Excavations have shown how people in our ancient civilization lived among trees, stones, and caves and even later constructions show the priority given to nature. For instance, Wilpattu, where it is believed that the Sri Lankan race started, and where Kuveni and her tribe lived, is a testament to the close connection with nature. Nature is a gift and destroying it for business purposes will not achieve the desired results, because in the end, it is we who will suffer. Therefore, any project must blend with nature. The builder in Sri Lanka has the freedom to use any color on the property, whereas many countries have imposed limitations on the use of color. These limitations include the freedom to use any color in the interior but the exterior has a limited palette. There is a degree of control which radiates pleasantness to the outside. For instance, if sand dunes are what the Middle Eastern countries have, they ensure that their buildings blend in color with their natural surroundings. This way, the environment is not damaged, and it is soothing to the mind. Even countries in Europe have a color palette that blends with the natural surroundings.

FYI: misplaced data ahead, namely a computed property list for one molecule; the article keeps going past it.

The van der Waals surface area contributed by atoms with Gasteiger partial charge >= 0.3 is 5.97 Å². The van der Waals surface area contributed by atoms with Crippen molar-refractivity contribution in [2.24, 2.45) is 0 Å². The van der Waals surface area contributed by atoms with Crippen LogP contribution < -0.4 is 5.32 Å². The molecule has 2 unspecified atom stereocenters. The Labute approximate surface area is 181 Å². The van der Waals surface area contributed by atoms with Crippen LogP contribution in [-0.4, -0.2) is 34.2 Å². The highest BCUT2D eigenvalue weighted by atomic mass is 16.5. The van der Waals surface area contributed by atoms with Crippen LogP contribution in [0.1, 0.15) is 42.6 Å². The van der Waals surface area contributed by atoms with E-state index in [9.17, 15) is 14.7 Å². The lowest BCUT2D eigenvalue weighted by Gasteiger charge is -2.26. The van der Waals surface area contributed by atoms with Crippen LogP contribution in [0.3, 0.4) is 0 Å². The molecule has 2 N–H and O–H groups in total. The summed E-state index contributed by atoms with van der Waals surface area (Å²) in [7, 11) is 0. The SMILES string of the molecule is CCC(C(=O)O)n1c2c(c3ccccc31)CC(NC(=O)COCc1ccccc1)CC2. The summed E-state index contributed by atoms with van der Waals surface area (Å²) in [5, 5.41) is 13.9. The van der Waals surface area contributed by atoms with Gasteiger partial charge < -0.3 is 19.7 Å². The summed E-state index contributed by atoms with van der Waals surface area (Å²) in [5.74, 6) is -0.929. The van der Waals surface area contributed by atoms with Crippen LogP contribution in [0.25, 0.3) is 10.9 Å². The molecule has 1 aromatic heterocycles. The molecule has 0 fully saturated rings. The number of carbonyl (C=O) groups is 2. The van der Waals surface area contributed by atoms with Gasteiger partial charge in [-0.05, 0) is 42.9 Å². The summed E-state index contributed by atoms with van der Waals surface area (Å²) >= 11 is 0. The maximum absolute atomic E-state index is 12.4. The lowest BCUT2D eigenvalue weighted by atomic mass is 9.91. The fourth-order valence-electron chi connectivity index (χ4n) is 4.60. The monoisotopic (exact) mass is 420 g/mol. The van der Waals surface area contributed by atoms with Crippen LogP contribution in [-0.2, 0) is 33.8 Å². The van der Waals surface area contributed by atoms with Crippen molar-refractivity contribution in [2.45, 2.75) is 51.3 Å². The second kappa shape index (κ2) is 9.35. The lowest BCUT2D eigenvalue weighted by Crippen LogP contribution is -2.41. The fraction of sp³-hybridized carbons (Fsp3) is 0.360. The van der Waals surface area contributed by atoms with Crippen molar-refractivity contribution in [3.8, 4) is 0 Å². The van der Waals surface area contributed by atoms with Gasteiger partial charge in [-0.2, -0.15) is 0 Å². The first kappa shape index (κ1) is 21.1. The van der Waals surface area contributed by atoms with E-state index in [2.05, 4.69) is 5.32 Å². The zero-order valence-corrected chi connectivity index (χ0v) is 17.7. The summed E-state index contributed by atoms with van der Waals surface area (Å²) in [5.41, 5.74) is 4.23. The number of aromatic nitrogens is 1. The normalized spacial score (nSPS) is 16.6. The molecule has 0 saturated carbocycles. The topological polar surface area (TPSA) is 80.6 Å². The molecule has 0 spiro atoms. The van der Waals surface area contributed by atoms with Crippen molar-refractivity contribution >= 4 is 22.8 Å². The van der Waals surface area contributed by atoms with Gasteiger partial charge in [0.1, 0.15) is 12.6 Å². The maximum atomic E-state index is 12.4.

Nature Is A Gift And Destroying It For Business Purposes Will Not Achieve The Desired Results, Because In The End, It Is We Who Will Suffer. Therefore, Any Project Must Blend With Nature.